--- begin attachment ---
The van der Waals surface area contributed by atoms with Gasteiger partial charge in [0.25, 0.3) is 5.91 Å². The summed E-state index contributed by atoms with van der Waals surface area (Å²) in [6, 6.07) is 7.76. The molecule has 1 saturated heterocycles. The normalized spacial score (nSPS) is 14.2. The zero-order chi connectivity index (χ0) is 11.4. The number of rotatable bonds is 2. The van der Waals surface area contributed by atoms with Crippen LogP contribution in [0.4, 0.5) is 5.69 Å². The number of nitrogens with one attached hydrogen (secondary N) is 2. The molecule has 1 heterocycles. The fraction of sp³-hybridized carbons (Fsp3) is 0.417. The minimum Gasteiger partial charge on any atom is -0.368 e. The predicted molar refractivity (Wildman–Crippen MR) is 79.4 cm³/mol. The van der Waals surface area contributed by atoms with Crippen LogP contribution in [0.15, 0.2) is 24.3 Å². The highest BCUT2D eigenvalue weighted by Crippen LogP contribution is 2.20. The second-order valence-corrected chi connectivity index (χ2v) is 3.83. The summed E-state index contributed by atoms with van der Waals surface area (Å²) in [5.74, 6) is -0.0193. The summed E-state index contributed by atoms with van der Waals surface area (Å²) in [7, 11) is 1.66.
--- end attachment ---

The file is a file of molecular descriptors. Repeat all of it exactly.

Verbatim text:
The van der Waals surface area contributed by atoms with Gasteiger partial charge in [0.25, 0.3) is 5.91 Å². The summed E-state index contributed by atoms with van der Waals surface area (Å²) in [6, 6.07) is 7.76. The molecule has 1 saturated heterocycles. The normalized spacial score (nSPS) is 14.2. The zero-order chi connectivity index (χ0) is 11.4. The number of rotatable bonds is 2. The van der Waals surface area contributed by atoms with Crippen LogP contribution in [0.4, 0.5) is 5.69 Å². The number of nitrogens with one attached hydrogen (secondary N) is 2. The molecule has 1 heterocycles. The fraction of sp³-hybridized carbons (Fsp3) is 0.417. The minimum Gasteiger partial charge on any atom is -0.368 e. The predicted molar refractivity (Wildman–Crippen MR) is 79.4 cm³/mol. The van der Waals surface area contributed by atoms with Crippen LogP contribution in [0.15, 0.2) is 24.3 Å². The highest BCUT2D eigenvalue weighted by Crippen LogP contribution is 2.20. The second-order valence-corrected chi connectivity index (χ2v) is 3.83. The summed E-state index contributed by atoms with van der Waals surface area (Å²) in [5.74, 6) is -0.0193. The summed E-state index contributed by atoms with van der Waals surface area (Å²) in [7, 11) is 1.66.